Locke too talented to languish in AHL: Kilrea
Canadian jr. hockey's winningest coach says centre needs to be given offensive role in NHL
The more accolades Corey Locke receives, the more it makes Brian Kilrea shake his head.
Locke’s latest honour was being named an American Hockey League all-star for the sixth time, tying a league record. Not bad considering the reigning league MVP has played only 25 of 46 games this season for the Binghamton Senators because of a broken wrist.
"I feel sorry for him. Every year … he’s gone out there and put up numbers," said Kilrea, Locke’s former junior coach with the Ontario Hockey League’s Ottawa 67’s, who watched him get held off the scoresheet in Monday night’s 70th AHL all-star game, won 8-7 in a shootout by the Western Conference over Locke and his East teammates.
"Next thing you know you’re taking a look around and somebody else on your team has gone up [to the NHL] and stayed. That’s when it gets a little discouraging, I’m sure."
Despite leading four different teams in scoring the past four years — Hamilton, Houston, Hartford and Binghamton of the AHL — Locke hasn’t been able to get more than a sniff at the National Hockey League level.
He played one game for the Montreal Canadiens in the 2007-08 season, the team that drafted the former 67’s star centre in the fourth round (113th overall) in 2003.
Locke signed with the New York Rangers in July 2009 but managed just three games in his one and only season with the NHL squad.
He returned to Ottawa in the summer of 2010, signing a two-year deal with the Senators that expires at the end of this season. Locke has played just five games with the parent club, recording an assist, while setting career bests in assists (65), points (86) and plus/minus last season in 69 games with Binghamton.
Top Canadian junior
Kilrea, who watched Locke lead the OHL in 2003 with 151 points and capture Canadian Hockey League player of the year honours, said an NHL club needs to give him time in an offensive role.
"He’s gifted offensively," Kilrea said in a phone interview, "so give him something to work with and see if he can produce at [the NHL] level. Don’t say, ‘Here’s a checking line.’"
Kilrea figured the five-foot-nine, 180-pound Locke would be given an opportunity at full-time NHL employment with Montreal in the 2005-06 season after one year apprenticing with its AHL in Hamilton, where he posted 43 points in 78 games.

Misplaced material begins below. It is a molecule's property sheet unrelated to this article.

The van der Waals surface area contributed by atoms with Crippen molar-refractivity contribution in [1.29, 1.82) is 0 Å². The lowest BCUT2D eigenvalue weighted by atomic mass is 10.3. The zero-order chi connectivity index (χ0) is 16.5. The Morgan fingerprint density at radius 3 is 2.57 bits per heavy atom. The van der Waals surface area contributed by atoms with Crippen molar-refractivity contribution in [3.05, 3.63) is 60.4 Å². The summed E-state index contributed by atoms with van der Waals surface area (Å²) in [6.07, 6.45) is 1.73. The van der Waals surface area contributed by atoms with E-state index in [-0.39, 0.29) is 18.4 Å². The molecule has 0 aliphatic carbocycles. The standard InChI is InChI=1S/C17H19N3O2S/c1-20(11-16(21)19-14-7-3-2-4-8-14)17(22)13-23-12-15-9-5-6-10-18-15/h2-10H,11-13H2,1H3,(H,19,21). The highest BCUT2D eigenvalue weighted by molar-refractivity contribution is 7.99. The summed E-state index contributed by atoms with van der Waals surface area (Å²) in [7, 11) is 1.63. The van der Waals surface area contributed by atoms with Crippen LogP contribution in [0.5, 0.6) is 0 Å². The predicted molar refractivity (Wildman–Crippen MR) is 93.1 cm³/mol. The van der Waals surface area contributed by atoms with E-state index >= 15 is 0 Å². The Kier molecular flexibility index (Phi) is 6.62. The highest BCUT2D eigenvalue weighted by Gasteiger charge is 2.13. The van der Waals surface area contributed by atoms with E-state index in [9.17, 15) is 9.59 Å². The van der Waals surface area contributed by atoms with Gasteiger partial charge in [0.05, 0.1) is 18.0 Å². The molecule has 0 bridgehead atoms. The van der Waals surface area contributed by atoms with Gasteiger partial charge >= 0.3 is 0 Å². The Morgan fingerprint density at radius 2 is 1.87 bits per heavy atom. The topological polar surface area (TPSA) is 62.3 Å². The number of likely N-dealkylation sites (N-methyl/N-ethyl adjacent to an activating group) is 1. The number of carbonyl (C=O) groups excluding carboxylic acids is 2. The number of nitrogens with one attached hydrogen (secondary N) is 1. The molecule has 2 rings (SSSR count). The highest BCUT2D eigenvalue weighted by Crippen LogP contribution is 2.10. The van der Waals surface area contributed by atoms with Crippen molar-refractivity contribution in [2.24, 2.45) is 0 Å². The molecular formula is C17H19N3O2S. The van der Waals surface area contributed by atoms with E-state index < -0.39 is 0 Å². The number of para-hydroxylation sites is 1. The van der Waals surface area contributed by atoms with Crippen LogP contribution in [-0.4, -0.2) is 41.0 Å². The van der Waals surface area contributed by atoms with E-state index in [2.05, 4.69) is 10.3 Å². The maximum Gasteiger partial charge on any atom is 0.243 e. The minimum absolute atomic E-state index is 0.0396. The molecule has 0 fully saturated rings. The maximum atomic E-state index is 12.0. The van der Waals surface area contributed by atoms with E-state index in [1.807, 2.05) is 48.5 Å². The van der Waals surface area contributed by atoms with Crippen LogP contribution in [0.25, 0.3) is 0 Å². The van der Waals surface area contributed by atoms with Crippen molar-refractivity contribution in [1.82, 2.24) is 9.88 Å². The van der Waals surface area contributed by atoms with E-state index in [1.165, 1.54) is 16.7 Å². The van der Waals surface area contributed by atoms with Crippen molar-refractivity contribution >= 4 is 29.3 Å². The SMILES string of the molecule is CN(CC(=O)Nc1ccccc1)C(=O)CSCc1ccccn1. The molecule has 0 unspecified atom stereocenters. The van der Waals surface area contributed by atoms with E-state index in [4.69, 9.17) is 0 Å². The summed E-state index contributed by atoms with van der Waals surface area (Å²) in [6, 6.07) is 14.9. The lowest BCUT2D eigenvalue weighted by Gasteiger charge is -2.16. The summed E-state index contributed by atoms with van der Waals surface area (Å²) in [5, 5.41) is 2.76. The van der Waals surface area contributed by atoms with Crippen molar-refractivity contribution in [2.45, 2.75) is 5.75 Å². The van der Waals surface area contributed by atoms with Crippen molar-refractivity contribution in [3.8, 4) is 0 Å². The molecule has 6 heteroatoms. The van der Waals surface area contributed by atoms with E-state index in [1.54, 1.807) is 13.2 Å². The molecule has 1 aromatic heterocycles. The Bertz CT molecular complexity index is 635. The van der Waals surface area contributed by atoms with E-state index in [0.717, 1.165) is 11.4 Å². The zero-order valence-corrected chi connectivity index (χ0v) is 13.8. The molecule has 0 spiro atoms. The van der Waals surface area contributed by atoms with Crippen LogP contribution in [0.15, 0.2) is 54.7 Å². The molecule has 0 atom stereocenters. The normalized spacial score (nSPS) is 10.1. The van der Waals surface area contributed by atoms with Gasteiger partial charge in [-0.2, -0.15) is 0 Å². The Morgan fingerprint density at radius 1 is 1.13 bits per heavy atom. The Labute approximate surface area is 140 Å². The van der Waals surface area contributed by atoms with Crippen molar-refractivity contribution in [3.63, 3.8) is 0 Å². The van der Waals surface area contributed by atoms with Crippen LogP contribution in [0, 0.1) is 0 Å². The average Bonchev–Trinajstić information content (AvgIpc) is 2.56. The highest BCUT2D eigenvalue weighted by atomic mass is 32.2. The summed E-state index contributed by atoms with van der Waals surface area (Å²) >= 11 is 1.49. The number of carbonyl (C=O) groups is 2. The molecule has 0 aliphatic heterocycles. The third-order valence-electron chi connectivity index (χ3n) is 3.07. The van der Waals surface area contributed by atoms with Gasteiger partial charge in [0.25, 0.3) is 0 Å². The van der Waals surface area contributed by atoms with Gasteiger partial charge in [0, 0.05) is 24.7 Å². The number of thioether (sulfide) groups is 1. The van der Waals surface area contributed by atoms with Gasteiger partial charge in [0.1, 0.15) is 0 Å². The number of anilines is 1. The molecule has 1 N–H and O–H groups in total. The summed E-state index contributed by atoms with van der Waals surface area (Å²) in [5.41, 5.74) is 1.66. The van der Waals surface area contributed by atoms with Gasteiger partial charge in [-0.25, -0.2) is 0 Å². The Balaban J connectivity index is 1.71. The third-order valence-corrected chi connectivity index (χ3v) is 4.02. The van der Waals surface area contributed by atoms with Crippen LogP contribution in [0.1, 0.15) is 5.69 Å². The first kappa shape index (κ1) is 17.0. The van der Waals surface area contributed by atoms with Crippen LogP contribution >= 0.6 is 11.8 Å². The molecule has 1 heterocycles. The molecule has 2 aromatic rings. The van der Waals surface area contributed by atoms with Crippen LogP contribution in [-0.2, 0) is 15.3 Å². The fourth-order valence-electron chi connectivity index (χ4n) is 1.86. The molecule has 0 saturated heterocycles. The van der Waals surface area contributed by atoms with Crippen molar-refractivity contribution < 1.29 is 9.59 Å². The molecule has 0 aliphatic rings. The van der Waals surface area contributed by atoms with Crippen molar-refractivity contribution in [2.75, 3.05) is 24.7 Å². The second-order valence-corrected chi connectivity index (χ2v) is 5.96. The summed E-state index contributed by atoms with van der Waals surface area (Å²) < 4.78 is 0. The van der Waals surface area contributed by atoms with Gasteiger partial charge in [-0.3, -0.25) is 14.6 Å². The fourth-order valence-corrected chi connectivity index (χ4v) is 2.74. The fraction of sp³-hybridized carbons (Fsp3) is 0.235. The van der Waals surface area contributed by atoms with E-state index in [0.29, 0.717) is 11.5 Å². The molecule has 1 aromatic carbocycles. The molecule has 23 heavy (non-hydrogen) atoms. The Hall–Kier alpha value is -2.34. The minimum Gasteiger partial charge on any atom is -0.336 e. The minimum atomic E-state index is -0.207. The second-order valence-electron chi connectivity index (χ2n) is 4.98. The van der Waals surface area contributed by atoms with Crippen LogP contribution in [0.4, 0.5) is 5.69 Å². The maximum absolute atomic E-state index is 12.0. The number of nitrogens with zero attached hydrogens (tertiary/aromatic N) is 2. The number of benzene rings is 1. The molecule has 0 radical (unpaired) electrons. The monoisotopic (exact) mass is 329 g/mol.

But the Toronto native had to wait three more years for a one-game stint, and another two seasons after that for another chance to stick in the NHL.
"In the National Hockey League, unless you’re on the first line, they expect everyone to go out and finish their check," said Kilrea, who retired as the winningest coach in CHL history in 2009 and now works as a part-time scout with the 67’s after two years as general manager.
"Corey’s the offensive talent. He didn’t really have to go out and finish his checks [in junior]. He had to worry about avoiding someone finishing their check. It got to be where [NHL] teams [were] looking for the stereotype player. They’re always looking for someone that goes up and down the ice and finishes their check hard."
Well, that wasn't the case Monday night in Atlantic City, N.J., as the AHL all-stars followed the lead of the NHL with its no-hit tilt.
All-star scoring leader
Locke attempted to pad his own league record of 11 all-star game points, fresh off an impressive performance in Sunday’s AHL all-star skills competition in which he won his heat in the Puck Control Relay and beat St. Louis Blues goalie prospect Ben Bishop during the Pass and Score event.
In Ottawa, the Senators have a good thing going this season as they sit sixth in the Eastern Conference with a 27-19-6 record coming out of the all-star break, meaning Locke’s next chance in the NHL probably won’t come unless a centre goes down with an injury.
"I think he’s got a lot of career ahead of him. You never lose sight, you never quit," Kilrea said. "There’s no quit in Corey. There’s nothing he can’t do."
Kilrea recalled the Calgary Flames giving up on a diminutive forward at age 28 in 2000, only to watch him take off in Tampa Bay and win the Hart Trophy winner as the NHL’s most valuable player. His name? Martin St. Louis.
"It’s just timing," said Kilrea. "Martin St. Louis wasn’t very highly thought of until [Tampa Bay] gave him a chance to see how good he was.
"Maybe someday someone will see it and recognize it [in Locke] and give him a chance and be pleasantly surprised. You take a look at all the teams that aren’t going to make [the NHL playoffs] this year and if they can get a player like Corey … he may be a good buy."
Until then, Kilrea will continue shaking his head.